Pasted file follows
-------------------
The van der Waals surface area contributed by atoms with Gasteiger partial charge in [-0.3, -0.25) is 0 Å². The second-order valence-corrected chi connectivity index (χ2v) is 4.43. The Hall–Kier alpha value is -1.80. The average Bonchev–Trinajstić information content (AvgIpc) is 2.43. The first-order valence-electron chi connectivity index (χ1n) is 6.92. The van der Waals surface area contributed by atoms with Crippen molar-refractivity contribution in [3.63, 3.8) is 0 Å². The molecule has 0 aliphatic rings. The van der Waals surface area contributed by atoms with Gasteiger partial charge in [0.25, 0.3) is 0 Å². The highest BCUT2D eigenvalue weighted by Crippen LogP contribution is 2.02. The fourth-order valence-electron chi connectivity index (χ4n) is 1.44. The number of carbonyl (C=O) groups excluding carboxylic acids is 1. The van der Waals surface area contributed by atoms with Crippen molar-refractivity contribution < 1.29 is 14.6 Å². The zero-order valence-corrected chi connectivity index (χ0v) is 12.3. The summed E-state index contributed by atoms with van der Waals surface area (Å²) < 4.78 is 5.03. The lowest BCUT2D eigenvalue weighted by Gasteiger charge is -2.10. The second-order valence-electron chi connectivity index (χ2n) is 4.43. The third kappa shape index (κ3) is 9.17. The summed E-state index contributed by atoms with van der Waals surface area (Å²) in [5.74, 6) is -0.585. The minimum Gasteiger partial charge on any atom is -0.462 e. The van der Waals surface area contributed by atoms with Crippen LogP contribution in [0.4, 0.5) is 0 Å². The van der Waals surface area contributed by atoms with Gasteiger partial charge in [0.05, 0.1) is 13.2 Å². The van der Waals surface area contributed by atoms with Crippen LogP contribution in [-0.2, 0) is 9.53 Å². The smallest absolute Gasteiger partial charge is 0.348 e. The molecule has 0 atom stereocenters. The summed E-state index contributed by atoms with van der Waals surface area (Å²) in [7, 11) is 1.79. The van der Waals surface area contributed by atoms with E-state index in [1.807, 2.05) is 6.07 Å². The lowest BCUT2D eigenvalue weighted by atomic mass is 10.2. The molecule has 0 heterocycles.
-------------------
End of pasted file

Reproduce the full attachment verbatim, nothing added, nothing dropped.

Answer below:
The van der Waals surface area contributed by atoms with Gasteiger partial charge in [-0.3, -0.25) is 0 Å². The second-order valence-corrected chi connectivity index (χ2v) is 4.43. The Hall–Kier alpha value is -1.80. The average Bonchev–Trinajstić information content (AvgIpc) is 2.43. The first-order valence-electron chi connectivity index (χ1n) is 6.92. The van der Waals surface area contributed by atoms with Crippen molar-refractivity contribution in [3.63, 3.8) is 0 Å². The molecule has 0 aliphatic rings. The van der Waals surface area contributed by atoms with Gasteiger partial charge in [0.25, 0.3) is 0 Å². The highest BCUT2D eigenvalue weighted by Crippen LogP contribution is 2.02. The fourth-order valence-electron chi connectivity index (χ4n) is 1.44. The number of carbonyl (C=O) groups excluding carboxylic acids is 1. The van der Waals surface area contributed by atoms with Crippen molar-refractivity contribution < 1.29 is 14.6 Å². The zero-order valence-corrected chi connectivity index (χ0v) is 12.3. The summed E-state index contributed by atoms with van der Waals surface area (Å²) < 4.78 is 5.03. The lowest BCUT2D eigenvalue weighted by Gasteiger charge is -2.10. The second-order valence-electron chi connectivity index (χ2n) is 4.43. The third kappa shape index (κ3) is 9.17. The summed E-state index contributed by atoms with van der Waals surface area (Å²) in [5.74, 6) is -0.585. The minimum Gasteiger partial charge on any atom is -0.462 e. The van der Waals surface area contributed by atoms with Crippen LogP contribution in [0.4, 0.5) is 0 Å². The van der Waals surface area contributed by atoms with Gasteiger partial charge in [0.05, 0.1) is 13.2 Å². The van der Waals surface area contributed by atoms with Crippen LogP contribution in [-0.2, 0) is 9.53 Å². The smallest absolute Gasteiger partial charge is 0.348 e. The molecule has 0 atom stereocenters. The summed E-state index contributed by atoms with van der Waals surface area (Å²) in [7, 11) is 1.79. The van der Waals surface area contributed by atoms with E-state index in [1.807, 2.05) is 6.07 Å². The lowest BCUT2D eigenvalue weighted by atomic mass is 10.2. The molecule has 0 heterocycles.